An article about THE SUICIDE PILOTS that was just published in The Ottawa Xpress:
Suicide Pilots take aim at “Harper Youth”
A couple of years back, guitarist Peter Pants and drummer Bones were roommates at the Ottawa co-op Fort Argyle, where they jammed with vocalist NACL, influenced by bands like the Circle Jerks, Dead Kennedys, Crass, Black Flag and early Propagandhi. Alas, the Fort, which has long been a venue for community shows and fundraisers, will soon be converted into “yuppie townhouses,” Bones notes.
Wib, the bassist, is a newer addition to the collective. The Suicide Pilots are indeed a collective, making decisions by consensus and incorporating their social justice organizing into their music. “At the end of the day, playing in a punk band isn’t politics in and of itself. So we have to try hard to make those connections tangible,” says Wib.
“Think back to punk bands in the late ’70s and early ’80s,” he points out. “They felt that if there wasn’t any controversy they weren’t doing a good job of getting their insurgent message across. Our music too is purposefully disruptive.”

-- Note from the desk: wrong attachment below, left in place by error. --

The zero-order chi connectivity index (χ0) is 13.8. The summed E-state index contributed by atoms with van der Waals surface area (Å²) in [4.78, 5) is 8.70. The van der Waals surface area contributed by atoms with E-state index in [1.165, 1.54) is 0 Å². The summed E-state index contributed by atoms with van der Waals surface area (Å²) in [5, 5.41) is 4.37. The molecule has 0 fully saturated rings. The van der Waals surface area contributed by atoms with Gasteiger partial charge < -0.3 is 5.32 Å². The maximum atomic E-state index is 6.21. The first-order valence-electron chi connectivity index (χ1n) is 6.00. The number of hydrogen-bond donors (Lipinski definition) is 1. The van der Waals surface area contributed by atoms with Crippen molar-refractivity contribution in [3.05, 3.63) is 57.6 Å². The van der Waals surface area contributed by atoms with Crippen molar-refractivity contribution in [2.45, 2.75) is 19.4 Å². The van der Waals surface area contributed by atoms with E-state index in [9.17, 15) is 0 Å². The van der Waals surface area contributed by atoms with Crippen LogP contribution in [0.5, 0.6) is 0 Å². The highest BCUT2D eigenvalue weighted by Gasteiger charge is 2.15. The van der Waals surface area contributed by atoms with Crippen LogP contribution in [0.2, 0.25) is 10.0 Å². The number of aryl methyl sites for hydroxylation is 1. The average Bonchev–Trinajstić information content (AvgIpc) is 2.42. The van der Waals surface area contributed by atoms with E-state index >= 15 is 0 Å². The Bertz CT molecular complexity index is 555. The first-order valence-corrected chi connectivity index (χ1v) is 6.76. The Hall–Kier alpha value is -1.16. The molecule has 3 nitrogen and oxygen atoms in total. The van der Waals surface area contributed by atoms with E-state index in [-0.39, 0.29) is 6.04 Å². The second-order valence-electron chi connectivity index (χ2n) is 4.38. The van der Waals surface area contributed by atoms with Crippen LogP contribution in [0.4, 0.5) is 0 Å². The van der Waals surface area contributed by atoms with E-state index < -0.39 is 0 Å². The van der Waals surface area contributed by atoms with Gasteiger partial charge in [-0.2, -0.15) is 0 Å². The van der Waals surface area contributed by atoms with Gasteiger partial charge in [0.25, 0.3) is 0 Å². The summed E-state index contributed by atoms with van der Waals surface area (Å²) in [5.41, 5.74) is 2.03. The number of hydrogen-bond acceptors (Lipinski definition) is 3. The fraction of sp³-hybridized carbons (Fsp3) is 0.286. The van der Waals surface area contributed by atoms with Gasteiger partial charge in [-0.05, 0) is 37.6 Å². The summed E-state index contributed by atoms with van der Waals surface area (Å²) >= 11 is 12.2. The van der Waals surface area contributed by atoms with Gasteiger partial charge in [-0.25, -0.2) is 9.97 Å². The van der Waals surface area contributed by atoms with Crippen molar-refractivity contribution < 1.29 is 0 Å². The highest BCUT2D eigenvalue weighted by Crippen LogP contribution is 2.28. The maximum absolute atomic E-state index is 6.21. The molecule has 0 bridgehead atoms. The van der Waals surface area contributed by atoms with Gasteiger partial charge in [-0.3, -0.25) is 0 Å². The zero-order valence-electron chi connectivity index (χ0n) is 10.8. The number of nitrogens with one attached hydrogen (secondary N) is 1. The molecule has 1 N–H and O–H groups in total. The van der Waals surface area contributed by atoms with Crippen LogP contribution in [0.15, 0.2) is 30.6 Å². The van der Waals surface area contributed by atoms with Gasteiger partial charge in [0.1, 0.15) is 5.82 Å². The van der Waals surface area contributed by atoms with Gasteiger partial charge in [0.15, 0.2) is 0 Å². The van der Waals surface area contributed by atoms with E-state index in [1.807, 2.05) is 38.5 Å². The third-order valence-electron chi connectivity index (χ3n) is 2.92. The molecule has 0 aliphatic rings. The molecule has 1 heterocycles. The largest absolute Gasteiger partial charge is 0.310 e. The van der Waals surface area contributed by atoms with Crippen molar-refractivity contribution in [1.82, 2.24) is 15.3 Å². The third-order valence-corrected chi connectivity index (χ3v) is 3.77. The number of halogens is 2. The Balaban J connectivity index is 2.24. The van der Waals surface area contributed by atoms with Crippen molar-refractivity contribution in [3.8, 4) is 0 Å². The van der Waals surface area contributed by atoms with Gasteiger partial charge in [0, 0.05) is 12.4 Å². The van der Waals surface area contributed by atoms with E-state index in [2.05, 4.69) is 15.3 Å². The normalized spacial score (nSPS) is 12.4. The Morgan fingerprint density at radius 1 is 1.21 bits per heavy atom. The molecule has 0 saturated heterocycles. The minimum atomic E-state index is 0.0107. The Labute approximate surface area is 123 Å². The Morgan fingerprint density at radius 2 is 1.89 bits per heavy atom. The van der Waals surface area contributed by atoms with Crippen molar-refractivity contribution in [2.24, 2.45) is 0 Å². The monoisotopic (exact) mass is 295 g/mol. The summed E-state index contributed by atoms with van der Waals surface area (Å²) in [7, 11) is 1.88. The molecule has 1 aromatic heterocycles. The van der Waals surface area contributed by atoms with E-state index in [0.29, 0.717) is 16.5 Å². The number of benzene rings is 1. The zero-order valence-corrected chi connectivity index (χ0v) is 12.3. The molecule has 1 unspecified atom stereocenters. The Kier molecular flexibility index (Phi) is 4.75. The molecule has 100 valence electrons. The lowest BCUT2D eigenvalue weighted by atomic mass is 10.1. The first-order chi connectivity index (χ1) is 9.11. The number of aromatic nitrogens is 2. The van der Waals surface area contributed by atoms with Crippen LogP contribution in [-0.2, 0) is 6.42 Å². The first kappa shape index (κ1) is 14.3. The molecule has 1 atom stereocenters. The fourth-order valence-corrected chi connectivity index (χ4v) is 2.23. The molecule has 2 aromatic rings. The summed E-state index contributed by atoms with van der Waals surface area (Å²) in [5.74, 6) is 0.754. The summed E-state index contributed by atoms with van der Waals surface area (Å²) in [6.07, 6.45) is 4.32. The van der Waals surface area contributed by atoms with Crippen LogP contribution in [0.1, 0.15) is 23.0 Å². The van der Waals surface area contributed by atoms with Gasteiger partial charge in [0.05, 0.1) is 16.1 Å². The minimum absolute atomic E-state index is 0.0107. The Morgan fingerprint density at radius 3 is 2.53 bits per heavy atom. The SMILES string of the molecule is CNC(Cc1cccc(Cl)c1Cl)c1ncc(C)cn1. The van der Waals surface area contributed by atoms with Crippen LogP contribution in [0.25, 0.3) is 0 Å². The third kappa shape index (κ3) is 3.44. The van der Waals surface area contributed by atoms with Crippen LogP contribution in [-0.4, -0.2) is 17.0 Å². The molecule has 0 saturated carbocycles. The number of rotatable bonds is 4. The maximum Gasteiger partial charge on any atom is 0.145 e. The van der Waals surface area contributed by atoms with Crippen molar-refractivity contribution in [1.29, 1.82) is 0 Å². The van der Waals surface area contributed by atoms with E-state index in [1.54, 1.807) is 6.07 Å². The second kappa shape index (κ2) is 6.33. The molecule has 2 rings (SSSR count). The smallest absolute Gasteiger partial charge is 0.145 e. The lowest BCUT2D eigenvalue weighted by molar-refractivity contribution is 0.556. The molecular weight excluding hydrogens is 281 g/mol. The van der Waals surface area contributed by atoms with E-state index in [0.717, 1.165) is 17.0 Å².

The band made headlines and shocked well-mannered citizens last year with their logo, which features a plane flying into Parliament Hill.
“I don’t think the corporate media, the ‘establishment,’ are really going to give us the time to have any kind of intelligent discussion,” says Bones. “A lot of reactionary people see our logo and they don’t want to think about symbolism, or even about art.”
NACL, formerly the frontman of Disgruntled, writes most of the lyrics. “I have no talents beyond yelling,” he quips. “I’m always trying to inject a sense of humour and levity… Without humour you’ve just got rage. And rage can’t self-sustain for long.”
Bones agrees. “A lot of the content of our music is about really serious stuff, and we’re serious when we talk about it. But when we’re playing our music we’re generally having a pretty good time.”
The Suicide Pilots will release their 12-track album, including anthems Hand to Mouth and Harper Youth, with a live show at the Dominion on April 12. A cross-Canada tour kicks off in late May.
“It’s kind of cool being a new band to a lot of people that we encounter. Who knows, we might just become boring and yesterday’s news,” says Pete. “But where we’re at right now is where we’ve always wanted to be.”
w/ Critical Convictions and The Sewer Rats
At Dominion Tavern
April 12, 10 p.m., $5